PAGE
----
Witty is a network worm that spreads through direct network connections, targeting machines that are running BlackIce security software.
If you're not running BlackIce software, this worm won't infect your system.
F-Secure's firewall applications block this worm with default settings.
More information at Incidents.org:
Witty is a pure network worm, it does not spread through email.
Once detected, the F-Secure security product will automatically disinfect the suspect file by either deleting it or renaming it.
Witty uses a vulnerability in ICQ instant messaging protocol parsing routines of the ISS Protocol Analysis Module (PAM). More information on the vulnerability and the affected products is available from
The size of the worm suggests that it has been hand-written in assembly programming language. Witty is highly dependent on the version of the vulnerable DLL. It uses direct offsets to the DLL which change between versions.
The center of the code is a tight loop that generates UDP packets with the worm as payload. Characteristics of the packets:
Source port: 4000
Destination port: random
Size: random, between 768 and 1280 Bytes
Witty sends the UDP packets to 20000 random IP addresses. After completing the loop it opens one of the eight first physical drives and writes 64KiB of the vulnerable DLL to the disk. The intention of the author seems to be to write the data to a random place on the disk. Due to the DLL version dependency in some cases one of the API calls goes to an incorrect address and the worm overwrites the first 64KiB instead.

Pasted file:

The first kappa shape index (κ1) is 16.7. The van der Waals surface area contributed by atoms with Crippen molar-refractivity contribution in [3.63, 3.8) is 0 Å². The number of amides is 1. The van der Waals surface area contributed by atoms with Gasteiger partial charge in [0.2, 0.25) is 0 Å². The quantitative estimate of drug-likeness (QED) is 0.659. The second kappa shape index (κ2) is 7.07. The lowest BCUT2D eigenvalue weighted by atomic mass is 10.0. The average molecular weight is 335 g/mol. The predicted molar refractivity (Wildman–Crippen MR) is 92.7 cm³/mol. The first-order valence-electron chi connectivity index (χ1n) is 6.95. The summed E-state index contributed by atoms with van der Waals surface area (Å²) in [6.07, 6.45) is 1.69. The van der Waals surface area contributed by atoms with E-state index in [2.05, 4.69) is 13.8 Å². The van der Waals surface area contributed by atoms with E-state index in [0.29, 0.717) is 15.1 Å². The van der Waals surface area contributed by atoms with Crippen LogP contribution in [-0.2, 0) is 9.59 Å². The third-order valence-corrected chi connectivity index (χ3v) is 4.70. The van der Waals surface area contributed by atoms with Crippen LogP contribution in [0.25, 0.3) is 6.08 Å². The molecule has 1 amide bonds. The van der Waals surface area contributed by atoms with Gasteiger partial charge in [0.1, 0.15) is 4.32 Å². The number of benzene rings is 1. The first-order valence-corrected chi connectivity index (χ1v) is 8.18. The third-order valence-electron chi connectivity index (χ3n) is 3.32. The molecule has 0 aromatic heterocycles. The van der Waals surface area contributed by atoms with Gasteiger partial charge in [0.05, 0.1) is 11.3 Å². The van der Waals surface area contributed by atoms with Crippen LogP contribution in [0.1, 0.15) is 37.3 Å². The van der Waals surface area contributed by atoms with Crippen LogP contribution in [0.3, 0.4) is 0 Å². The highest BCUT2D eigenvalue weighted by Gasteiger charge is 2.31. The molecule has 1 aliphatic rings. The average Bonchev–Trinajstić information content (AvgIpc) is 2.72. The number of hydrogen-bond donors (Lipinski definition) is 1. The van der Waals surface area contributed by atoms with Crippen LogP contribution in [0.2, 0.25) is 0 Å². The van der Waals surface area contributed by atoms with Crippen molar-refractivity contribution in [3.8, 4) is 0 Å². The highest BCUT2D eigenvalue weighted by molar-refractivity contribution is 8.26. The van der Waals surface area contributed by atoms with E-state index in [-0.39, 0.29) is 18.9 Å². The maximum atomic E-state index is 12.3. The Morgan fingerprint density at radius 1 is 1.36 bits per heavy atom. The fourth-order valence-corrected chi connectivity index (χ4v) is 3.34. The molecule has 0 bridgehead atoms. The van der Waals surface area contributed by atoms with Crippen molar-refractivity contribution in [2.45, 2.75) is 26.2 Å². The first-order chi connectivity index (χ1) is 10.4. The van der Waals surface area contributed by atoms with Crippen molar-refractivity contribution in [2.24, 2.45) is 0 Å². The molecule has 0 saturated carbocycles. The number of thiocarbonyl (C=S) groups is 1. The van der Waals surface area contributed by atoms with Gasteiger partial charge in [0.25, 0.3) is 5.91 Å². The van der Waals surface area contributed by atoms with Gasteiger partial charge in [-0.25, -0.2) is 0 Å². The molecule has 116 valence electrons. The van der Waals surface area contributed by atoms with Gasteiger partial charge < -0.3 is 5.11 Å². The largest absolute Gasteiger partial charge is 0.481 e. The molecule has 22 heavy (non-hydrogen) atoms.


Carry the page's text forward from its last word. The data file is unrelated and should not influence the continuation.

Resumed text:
When the write operation is completed the worm restarts the UDP packet sending loop and iterates indefinitely. It will stop when the computer is restarted or the worm crashes.
The worm contains the following text:
(^.^)insert witty message here(^.^)
F-Secure's firewall applications are able to block this worm and all the UDP traffic it generates. We recommend system administators to block UDP 4000 traffic both ways at gateway level.
Description Created: Mikko Hypponen, March 20th, 2004
Technical Details: Gergely Erdelyi, March 20th, 2004